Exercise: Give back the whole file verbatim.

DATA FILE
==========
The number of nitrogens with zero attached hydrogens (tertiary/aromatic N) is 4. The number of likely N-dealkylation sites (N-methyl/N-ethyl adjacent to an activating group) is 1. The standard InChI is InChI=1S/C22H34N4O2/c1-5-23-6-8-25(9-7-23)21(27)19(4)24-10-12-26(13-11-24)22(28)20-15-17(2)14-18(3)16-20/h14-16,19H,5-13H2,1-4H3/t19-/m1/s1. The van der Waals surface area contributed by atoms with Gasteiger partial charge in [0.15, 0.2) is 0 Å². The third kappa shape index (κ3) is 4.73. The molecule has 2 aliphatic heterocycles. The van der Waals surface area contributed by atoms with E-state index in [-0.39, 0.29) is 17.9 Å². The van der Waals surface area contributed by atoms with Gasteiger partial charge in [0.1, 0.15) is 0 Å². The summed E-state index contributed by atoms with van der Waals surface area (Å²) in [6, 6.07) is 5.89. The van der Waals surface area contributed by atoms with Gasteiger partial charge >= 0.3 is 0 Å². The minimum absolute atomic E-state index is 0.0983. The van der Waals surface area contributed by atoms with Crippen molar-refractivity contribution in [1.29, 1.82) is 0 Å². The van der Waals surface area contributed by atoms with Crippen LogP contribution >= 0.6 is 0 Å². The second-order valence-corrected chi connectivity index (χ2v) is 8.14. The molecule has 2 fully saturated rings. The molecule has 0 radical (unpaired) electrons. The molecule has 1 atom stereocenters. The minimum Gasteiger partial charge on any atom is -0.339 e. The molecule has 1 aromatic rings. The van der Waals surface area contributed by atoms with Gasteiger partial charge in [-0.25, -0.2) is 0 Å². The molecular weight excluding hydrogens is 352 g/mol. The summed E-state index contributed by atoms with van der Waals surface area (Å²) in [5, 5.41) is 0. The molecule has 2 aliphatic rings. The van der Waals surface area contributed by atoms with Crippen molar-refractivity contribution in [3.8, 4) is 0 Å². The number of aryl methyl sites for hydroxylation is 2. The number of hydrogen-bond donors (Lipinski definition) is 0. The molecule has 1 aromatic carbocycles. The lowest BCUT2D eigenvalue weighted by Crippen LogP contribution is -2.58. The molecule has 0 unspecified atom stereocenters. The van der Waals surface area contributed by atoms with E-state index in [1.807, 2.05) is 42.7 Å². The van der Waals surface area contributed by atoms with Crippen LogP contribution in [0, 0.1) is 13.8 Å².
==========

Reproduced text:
The number of nitrogens with zero attached hydrogens (tertiary/aromatic N) is 4. The number of likely N-dealkylation sites (N-methyl/N-ethyl adjacent to an activating group) is 1. The standard InChI is InChI=1S/C22H34N4O2/c1-5-23-6-8-25(9-7-23)21(27)19(4)24-10-12-26(13-11-24)22(28)20-15-17(2)14-18(3)16-20/h14-16,19H,5-13H2,1-4H3/t19-/m1/s1. The van der Waals surface area contributed by atoms with Gasteiger partial charge in [0.15, 0.2) is 0 Å². The third kappa shape index (κ3) is 4.73. The molecule has 2 aliphatic heterocycles. The van der Waals surface area contributed by atoms with E-state index in [-0.39, 0.29) is 17.9 Å². The van der Waals surface area contributed by atoms with Gasteiger partial charge in [0.1, 0.15) is 0 Å². The summed E-state index contributed by atoms with van der Waals surface area (Å²) in [6, 6.07) is 5.89. The van der Waals surface area contributed by atoms with Gasteiger partial charge >= 0.3 is 0 Å². The minimum absolute atomic E-state index is 0.0983. The van der Waals surface area contributed by atoms with Crippen molar-refractivity contribution in [1.29, 1.82) is 0 Å². The van der Waals surface area contributed by atoms with Crippen LogP contribution >= 0.6 is 0 Å². The second-order valence-corrected chi connectivity index (χ2v) is 8.14. The molecule has 2 fully saturated rings. The molecule has 0 radical (unpaired) electrons. The molecule has 1 atom stereocenters. The minimum Gasteiger partial charge on any atom is -0.339 e. The molecule has 1 aromatic rings. The van der Waals surface area contributed by atoms with Gasteiger partial charge in [-0.25, -0.2) is 0 Å². The molecular weight excluding hydrogens is 352 g/mol. The summed E-state index contributed by atoms with van der Waals surface area (Å²) in [5, 5.41) is 0. The molecule has 2 aliphatic rings. The van der Waals surface area contributed by atoms with Crippen molar-refractivity contribution in [3.8, 4) is 0 Å². The number of aryl methyl sites for hydroxylation is 2. The number of hydrogen-bond donors (Lipinski definition) is 0. The molecule has 1 aromatic carbocycles. The lowest BCUT2D eigenvalue weighted by Crippen LogP contribution is -2.58. The molecule has 0 unspecified atom stereocenters. The van der Waals surface area contributed by atoms with E-state index in [1.807, 2.05) is 42.7 Å². The van der Waals surface area contributed by atoms with Crippen LogP contribution in [0, 0.1) is 13.8 Å².